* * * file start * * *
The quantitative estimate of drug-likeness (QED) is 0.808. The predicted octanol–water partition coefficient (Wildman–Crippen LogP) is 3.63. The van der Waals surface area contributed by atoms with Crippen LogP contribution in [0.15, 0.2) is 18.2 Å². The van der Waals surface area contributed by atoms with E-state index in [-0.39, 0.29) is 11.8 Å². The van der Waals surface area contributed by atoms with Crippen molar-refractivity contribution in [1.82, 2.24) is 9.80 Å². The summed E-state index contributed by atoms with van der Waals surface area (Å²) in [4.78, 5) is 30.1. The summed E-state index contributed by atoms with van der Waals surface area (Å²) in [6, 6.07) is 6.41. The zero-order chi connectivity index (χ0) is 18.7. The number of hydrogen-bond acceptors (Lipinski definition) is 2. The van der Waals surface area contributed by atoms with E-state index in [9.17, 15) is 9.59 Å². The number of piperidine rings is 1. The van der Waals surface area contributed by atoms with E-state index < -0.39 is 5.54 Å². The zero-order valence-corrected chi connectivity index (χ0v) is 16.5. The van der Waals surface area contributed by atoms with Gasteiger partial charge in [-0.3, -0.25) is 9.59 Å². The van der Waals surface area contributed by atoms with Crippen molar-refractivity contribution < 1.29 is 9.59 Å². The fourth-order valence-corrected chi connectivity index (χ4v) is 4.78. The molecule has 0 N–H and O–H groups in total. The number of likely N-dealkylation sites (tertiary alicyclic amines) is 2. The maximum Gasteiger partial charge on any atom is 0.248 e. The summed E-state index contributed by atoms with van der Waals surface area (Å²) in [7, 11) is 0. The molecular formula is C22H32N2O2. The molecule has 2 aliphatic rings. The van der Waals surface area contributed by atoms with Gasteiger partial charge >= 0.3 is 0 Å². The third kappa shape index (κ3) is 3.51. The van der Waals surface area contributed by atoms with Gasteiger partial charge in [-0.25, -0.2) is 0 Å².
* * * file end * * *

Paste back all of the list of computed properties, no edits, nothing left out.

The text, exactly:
The quantitative estimate of drug-likeness (QED) is 0.808. The predicted octanol–water partition coefficient (Wildman–Crippen LogP) is 3.63. The van der Waals surface area contributed by atoms with Crippen LogP contribution in [0.15, 0.2) is 18.2 Å². The van der Waals surface area contributed by atoms with E-state index in [-0.39, 0.29) is 11.8 Å². The van der Waals surface area contributed by atoms with Crippen molar-refractivity contribution in [1.82, 2.24) is 9.80 Å². The summed E-state index contributed by atoms with van der Waals surface area (Å²) in [4.78, 5) is 30.1. The summed E-state index contributed by atoms with van der Waals surface area (Å²) in [6, 6.07) is 6.41. The zero-order chi connectivity index (χ0) is 18.7. The number of hydrogen-bond acceptors (Lipinski definition) is 2. The van der Waals surface area contributed by atoms with E-state index in [9.17, 15) is 9.59 Å². The number of piperidine rings is 1. The van der Waals surface area contributed by atoms with E-state index < -0.39 is 5.54 Å². The zero-order valence-corrected chi connectivity index (χ0v) is 16.5. The van der Waals surface area contributed by atoms with Gasteiger partial charge in [-0.3, -0.25) is 9.59 Å². The van der Waals surface area contributed by atoms with Crippen molar-refractivity contribution < 1.29 is 9.59 Å². The fourth-order valence-corrected chi connectivity index (χ4v) is 4.78. The molecule has 0 N–H and O–H groups in total. The number of likely N-dealkylation sites (tertiary alicyclic amines) is 2. The maximum Gasteiger partial charge on any atom is 0.248 e. The summed E-state index contributed by atoms with van der Waals surface area (Å²) in [7, 11) is 0. The molecular formula is C22H32N2O2. The molecule has 2 aliphatic rings. The van der Waals surface area contributed by atoms with Gasteiger partial charge >= 0.3 is 0 Å². The third kappa shape index (κ3) is 3.51. The van der Waals surface area contributed by atoms with Gasteiger partial charge in [-0.25, -0.2) is 0 Å².